11 December 2020
11 Dec 2020

There is no mission without identity

© photo credit: papoinverso
by  André Vital Félix da Silva, vescovo scj

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Once again, the Advent liturgy offers us the figure of John the Baptist as an important reference in our journey of preparation to welcome the Savior. On this third Advent Sunday, the gospel highlights two fundamental and inseparable elements of the prophet: his identity and his mission. In other words, it speaks about who John Baptist is and what he came to accomplish. John is “a man who was sent by God“. In this sense, he resembles so many others in the biblical tradition that are identified as sent by God, especially the prophets. However, his name “John” reveals something specific to his mission. In Hebrew, it means “God is merciful“. Therefore, John is a concrete proof that God will keep his promises. He will visit his people to set them free. John is par excellence the prophet sent by God, because he shows us Jesus who, not only speaks of God’s mercy, but acts with mercy towards his people. Unlike all the others who were sent, he comes to bear witness (Greek: martyria) of the light “so that all might believe through Him“.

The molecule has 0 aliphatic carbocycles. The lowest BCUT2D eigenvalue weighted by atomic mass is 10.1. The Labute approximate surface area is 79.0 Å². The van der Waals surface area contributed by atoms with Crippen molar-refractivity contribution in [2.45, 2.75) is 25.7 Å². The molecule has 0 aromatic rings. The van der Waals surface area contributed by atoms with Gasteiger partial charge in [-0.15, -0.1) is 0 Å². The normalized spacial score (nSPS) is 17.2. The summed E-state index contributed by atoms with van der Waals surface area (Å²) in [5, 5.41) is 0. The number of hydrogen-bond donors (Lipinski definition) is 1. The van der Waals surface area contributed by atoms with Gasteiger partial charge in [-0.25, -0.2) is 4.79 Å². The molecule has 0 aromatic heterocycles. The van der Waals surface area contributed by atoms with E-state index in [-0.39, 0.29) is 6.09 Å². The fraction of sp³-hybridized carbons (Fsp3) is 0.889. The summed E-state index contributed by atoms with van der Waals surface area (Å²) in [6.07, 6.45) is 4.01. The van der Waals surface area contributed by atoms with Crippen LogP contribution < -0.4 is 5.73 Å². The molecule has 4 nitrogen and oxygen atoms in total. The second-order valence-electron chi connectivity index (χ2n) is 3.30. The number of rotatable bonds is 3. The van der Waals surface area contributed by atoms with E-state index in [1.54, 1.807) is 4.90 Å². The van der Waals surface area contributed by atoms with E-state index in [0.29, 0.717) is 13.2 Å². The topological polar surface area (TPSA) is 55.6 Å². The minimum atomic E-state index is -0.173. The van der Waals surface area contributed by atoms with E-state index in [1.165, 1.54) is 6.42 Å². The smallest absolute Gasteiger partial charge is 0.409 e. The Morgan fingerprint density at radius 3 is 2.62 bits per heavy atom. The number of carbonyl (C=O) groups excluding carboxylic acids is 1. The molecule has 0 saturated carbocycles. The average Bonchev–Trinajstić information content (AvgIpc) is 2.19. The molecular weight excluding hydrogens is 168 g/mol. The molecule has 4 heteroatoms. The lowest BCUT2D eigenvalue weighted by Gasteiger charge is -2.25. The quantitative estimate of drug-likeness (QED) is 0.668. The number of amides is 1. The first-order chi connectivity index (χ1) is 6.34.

The precursor’s identity and mission make him unmistakable. However, only those who receive his testimony can adequately prepare themselves to recognize Jesus as the true light and be enlightened by Him. Jesus’ forthcoming opponents (Jewish authorities) have also sent some men (priests and Levites) to John the Baptist to inquiry him about his identity and mission: “Who are you and why do you baptize?“. Before revealing who he was, John insists on not being misunderstood about who he is not: “I am not the Christ (the Messiah)…”

When it comes to one’s identity, it is important to be clear about what one is not. Otherwise, it is impossible to understand one’s mission. On the other hand, one’s identity is consolidated insofar as one lives out his mission with truthfulness. John does not allow his identity to be misunderstood. In a threefold denial, he clarifies any doubts: he is not the Messiah; he is not Elijah; he is not the Prophet.

People are often tempted to forge their own identity, claiming to be what in fact they are not. They do so only to earn acceptance and recognition in the environment where they find themselves, even though it may cost them a high price for the lack of authenticity. Acknowledging your true self is challenging, particularly when facing your own truth requires humility to change and authentic conversion. Such is the result of an encounter with the One who is the true Light. He who does not allow us to live in the shadow of our lack of identity, nor under a false image which camouflages the liberating truth.